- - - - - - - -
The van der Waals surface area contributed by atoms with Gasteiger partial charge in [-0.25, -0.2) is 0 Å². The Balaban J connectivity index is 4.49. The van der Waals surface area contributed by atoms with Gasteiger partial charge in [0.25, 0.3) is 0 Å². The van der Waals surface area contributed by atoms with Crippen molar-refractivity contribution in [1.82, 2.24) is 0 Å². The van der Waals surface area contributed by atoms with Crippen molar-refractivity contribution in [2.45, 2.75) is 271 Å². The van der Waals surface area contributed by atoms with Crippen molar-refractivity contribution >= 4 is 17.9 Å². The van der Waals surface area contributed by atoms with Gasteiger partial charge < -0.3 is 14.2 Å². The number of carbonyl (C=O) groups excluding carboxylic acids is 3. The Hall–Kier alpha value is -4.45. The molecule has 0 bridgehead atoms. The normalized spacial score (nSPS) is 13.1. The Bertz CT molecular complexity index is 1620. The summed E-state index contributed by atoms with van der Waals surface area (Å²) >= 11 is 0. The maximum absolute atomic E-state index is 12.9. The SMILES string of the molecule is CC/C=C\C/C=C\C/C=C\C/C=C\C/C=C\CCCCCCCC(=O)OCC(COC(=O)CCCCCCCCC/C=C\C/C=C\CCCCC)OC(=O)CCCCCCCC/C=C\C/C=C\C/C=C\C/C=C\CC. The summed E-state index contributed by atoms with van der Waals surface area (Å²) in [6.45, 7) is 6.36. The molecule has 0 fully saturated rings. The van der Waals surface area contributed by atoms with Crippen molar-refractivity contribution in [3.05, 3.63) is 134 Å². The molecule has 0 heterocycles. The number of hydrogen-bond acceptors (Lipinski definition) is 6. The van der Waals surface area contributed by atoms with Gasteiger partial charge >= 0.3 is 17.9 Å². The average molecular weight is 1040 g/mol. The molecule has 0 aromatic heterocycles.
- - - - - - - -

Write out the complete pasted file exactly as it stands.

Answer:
The van der Waals surface area contributed by atoms with Gasteiger partial charge in [-0.25, -0.2) is 0 Å². The Balaban J connectivity index is 4.49. The van der Waals surface area contributed by atoms with Gasteiger partial charge in [0.25, 0.3) is 0 Å². The van der Waals surface area contributed by atoms with Crippen molar-refractivity contribution in [1.82, 2.24) is 0 Å². The van der Waals surface area contributed by atoms with Crippen molar-refractivity contribution in [2.45, 2.75) is 271 Å². The van der Waals surface area contributed by atoms with Crippen molar-refractivity contribution >= 4 is 17.9 Å². The van der Waals surface area contributed by atoms with Gasteiger partial charge < -0.3 is 14.2 Å². The number of carbonyl (C=O) groups excluding carboxylic acids is 3. The Hall–Kier alpha value is -4.45. The molecule has 0 bridgehead atoms. The normalized spacial score (nSPS) is 13.1. The Bertz CT molecular complexity index is 1620. The summed E-state index contributed by atoms with van der Waals surface area (Å²) >= 11 is 0. The maximum absolute atomic E-state index is 12.9. The SMILES string of the molecule is CC/C=C\C/C=C\C/C=C\C/C=C\C/C=C\CCCCCCCC(=O)OCC(COC(=O)CCCCCCCCC/C=C\C/C=C\CCCCC)OC(=O)CCCCCCCC/C=C\C/C=C\C/C=C\C/C=C\CC. The summed E-state index contributed by atoms with van der Waals surface area (Å²) in [6.45, 7) is 6.36. The molecule has 0 fully saturated rings. The van der Waals surface area contributed by atoms with Crippen molar-refractivity contribution in [3.05, 3.63) is 134 Å². The molecule has 0 heterocycles. The number of hydrogen-bond acceptors (Lipinski definition) is 6. The van der Waals surface area contributed by atoms with Gasteiger partial charge >= 0.3 is 17.9 Å². The average molecular weight is 1040 g/mol. The molecule has 0 aromatic heterocycles.